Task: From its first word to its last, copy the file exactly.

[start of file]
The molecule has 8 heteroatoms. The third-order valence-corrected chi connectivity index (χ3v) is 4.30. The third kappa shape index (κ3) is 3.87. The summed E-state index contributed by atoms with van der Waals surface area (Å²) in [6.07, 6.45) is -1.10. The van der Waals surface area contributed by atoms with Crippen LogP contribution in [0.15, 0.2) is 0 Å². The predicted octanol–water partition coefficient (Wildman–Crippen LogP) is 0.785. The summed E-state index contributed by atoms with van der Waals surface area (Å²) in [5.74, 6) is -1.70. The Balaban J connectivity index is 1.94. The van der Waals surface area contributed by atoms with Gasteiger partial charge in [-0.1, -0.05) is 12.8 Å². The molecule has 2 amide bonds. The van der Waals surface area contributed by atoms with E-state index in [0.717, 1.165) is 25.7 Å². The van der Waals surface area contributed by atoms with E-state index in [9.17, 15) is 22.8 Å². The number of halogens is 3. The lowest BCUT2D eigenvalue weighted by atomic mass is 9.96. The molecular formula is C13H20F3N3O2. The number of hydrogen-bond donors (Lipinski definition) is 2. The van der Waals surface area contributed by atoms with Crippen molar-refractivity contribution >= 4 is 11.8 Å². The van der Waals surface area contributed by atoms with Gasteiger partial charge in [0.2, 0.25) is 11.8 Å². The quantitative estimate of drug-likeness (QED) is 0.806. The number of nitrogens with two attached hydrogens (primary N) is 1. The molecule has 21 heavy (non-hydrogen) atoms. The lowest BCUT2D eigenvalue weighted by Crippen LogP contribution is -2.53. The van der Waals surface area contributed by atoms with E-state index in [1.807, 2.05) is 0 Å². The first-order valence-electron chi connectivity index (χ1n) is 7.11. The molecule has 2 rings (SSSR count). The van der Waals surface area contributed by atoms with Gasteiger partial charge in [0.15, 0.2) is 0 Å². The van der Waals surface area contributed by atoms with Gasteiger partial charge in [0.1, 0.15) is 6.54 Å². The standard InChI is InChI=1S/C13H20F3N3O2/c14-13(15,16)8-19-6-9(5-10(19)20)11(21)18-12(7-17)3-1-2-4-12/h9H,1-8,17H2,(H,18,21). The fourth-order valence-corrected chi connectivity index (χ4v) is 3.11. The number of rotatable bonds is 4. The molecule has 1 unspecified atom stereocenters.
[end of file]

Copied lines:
The molecule has 8 heteroatoms. The third-order valence-corrected chi connectivity index (χ3v) is 4.30. The third kappa shape index (κ3) is 3.87. The summed E-state index contributed by atoms with van der Waals surface area (Å²) in [6.07, 6.45) is -1.10. The van der Waals surface area contributed by atoms with Crippen LogP contribution in [0.15, 0.2) is 0 Å². The predicted octanol–water partition coefficient (Wildman–Crippen LogP) is 0.785. The summed E-state index contributed by atoms with van der Waals surface area (Å²) in [5.74, 6) is -1.70. The Balaban J connectivity index is 1.94. The van der Waals surface area contributed by atoms with Gasteiger partial charge in [-0.1, -0.05) is 12.8 Å². The molecule has 2 amide bonds. The van der Waals surface area contributed by atoms with E-state index in [0.717, 1.165) is 25.7 Å². The van der Waals surface area contributed by atoms with E-state index in [9.17, 15) is 22.8 Å². The number of halogens is 3. The lowest BCUT2D eigenvalue weighted by atomic mass is 9.96. The molecular formula is C13H20F3N3O2. The number of hydrogen-bond donors (Lipinski definition) is 2. The van der Waals surface area contributed by atoms with Crippen molar-refractivity contribution >= 4 is 11.8 Å². The van der Waals surface area contributed by atoms with Gasteiger partial charge in [0.2, 0.25) is 11.8 Å². The quantitative estimate of drug-likeness (QED) is 0.806. The number of nitrogens with two attached hydrogens (primary N) is 1. The molecule has 21 heavy (non-hydrogen) atoms. The lowest BCUT2D eigenvalue weighted by Crippen LogP contribution is -2.53. The van der Waals surface area contributed by atoms with E-state index in [1.807, 2.05) is 0 Å². The first-order valence-electron chi connectivity index (χ1n) is 7.11. The molecule has 2 rings (SSSR count). The van der Waals surface area contributed by atoms with Gasteiger partial charge in [0.15, 0.2) is 0 Å². The van der Waals surface area contributed by atoms with Gasteiger partial charge in [0.1, 0.15) is 6.54 Å². The standard InChI is InChI=1S/C13H20F3N3O2/c14-13(15,16)8-19-6-9(5-10(19)20)11(21)18-12(7-17)3-1-2-4-12/h9H,1-8,17H2,(H,18,21). The fourth-order valence-corrected chi connectivity index (χ4v) is 3.11. The number of rotatable bonds is 4. The molecule has 1 unspecified atom stereocenters.